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Historic Poverty Bay and the East Coast, N.I., N.Z.

Gifts Made at Tolaga Bay

Gifts Made at Tolaga Bay

Te Kani presented Polack with two spike nails which, he said, had been given by Cook to the natives of Poverty Bay, and which had been captured from them by his father during a battle. He also drew attention to a necklace which one of his wives was wearing. It was composed of three light-blue beads—a gift from Cook—threaded on a piece of flax. They underwent an examination all round, and anecdotes concerning Cook were repeated. Polack was told that the beads and the nails were the only remaining relics of Cook's visit.

After leaving Tolaga Bay, the Endeavour had to be turned to windward all day, as the wind was foul. Next morning, she was page 59 leeward of the bay. Heading north again, Cook did not wait for some fishing boats which made towards the ship [apparently from Hautanoa]. About noon, East Cape was rounded. On the following morning (1 November, civil date) five canoes came out off Cape Runaway and threatened the voyagers from a distance. One canoe held “upwards of 40 men, all armed with pikes, etc.” Cook adds:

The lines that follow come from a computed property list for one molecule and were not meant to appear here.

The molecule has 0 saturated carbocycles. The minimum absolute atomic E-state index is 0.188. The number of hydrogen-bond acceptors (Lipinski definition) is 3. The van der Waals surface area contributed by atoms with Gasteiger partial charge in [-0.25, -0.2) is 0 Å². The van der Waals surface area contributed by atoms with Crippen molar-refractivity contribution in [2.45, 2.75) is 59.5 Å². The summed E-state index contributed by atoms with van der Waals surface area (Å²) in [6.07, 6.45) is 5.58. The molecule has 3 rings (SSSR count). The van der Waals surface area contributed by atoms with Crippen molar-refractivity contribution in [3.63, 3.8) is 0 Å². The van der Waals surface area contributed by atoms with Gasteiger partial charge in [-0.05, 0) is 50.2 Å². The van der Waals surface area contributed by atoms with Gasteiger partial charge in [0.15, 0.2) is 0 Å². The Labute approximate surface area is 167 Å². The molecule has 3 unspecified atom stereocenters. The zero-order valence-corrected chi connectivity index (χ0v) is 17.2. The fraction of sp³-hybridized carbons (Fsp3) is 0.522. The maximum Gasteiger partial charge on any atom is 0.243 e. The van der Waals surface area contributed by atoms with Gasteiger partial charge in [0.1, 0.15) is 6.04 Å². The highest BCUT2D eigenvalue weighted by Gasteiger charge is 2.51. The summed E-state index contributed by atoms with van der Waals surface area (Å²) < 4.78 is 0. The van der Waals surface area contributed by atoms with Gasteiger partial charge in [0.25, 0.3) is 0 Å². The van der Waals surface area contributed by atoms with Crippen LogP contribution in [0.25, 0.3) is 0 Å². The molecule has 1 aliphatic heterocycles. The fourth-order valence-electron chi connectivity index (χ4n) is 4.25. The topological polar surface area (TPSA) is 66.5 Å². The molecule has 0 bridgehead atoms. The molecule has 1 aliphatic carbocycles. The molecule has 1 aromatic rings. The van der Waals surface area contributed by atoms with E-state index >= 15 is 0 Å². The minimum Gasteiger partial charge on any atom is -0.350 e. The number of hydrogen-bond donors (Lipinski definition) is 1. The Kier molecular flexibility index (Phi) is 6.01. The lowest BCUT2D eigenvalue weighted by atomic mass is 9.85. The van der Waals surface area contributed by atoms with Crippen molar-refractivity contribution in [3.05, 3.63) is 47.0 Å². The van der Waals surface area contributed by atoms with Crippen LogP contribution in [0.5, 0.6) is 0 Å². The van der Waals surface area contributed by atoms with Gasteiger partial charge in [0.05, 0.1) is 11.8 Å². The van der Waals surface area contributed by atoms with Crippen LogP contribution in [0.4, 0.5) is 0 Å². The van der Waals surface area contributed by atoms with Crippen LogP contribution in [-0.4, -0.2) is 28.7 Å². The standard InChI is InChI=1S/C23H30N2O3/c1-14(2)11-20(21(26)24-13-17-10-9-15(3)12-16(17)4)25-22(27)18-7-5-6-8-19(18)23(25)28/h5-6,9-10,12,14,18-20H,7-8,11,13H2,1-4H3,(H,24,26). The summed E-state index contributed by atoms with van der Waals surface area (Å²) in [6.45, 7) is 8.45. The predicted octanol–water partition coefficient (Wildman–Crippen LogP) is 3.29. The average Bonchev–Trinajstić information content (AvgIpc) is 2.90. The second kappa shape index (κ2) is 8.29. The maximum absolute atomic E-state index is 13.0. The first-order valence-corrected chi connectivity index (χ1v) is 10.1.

“… from this and other Circumstances it fully appear'd that they came with no friendly intentions; and I at this Time being very buisey and had no inclinations to stay upon deck and watch their Motions, I order'd a grape shot to be fir'd a little wide of them. This made them pull off a little and then they got together either to consult what to do or to look about them. Upon this, I order'd a round Shott to be fir'd over their heads, which frightened them to that degree that I believe they did not think themselves safe until they got ashore. This occasioned our calling the Point of land off which this hapned Cape Runaway.”

Whilst the natives were within range of the ship (Parkinson says), they kept calling out: “Kaka kee no Tootwais harre yoota patta pattoo,” meaning “that, if we would go on shore, they would beat us with their patta pattoos.” Banks states that the threats occasioned much uneasiness, as it had been hoped that an account of what they had done and could do would have reached a farther distance.

“We had now,” Banks continues, “our work to begin over again and heartily joined in wishing that it might be attended with less bloodshed than our late unfortunate encounters [in Poverty Bay and Hawke's Bay]. After a time, one of the canoes came almost close to the ship and, soon afterwards, we saw an immense canoe coming from the shore crowded full of people, all armed with long lances…. They pulled briskly up towards the ship as if to attack. It was judged right to let them see what we could do, least should they come to extremities, we might be obliged to fire at them, in which case numbers must be killed out of such a crowd. A Gun loaded with Grape was, therefore, fired ahead of them. They stopt padling, but did not retreat. A round shot was then fired over them. They saw it fall and immediately took to their paddles, rowing ashore with more haste than I ever saw men, without so much as stopping to breathe till they got out of sight.”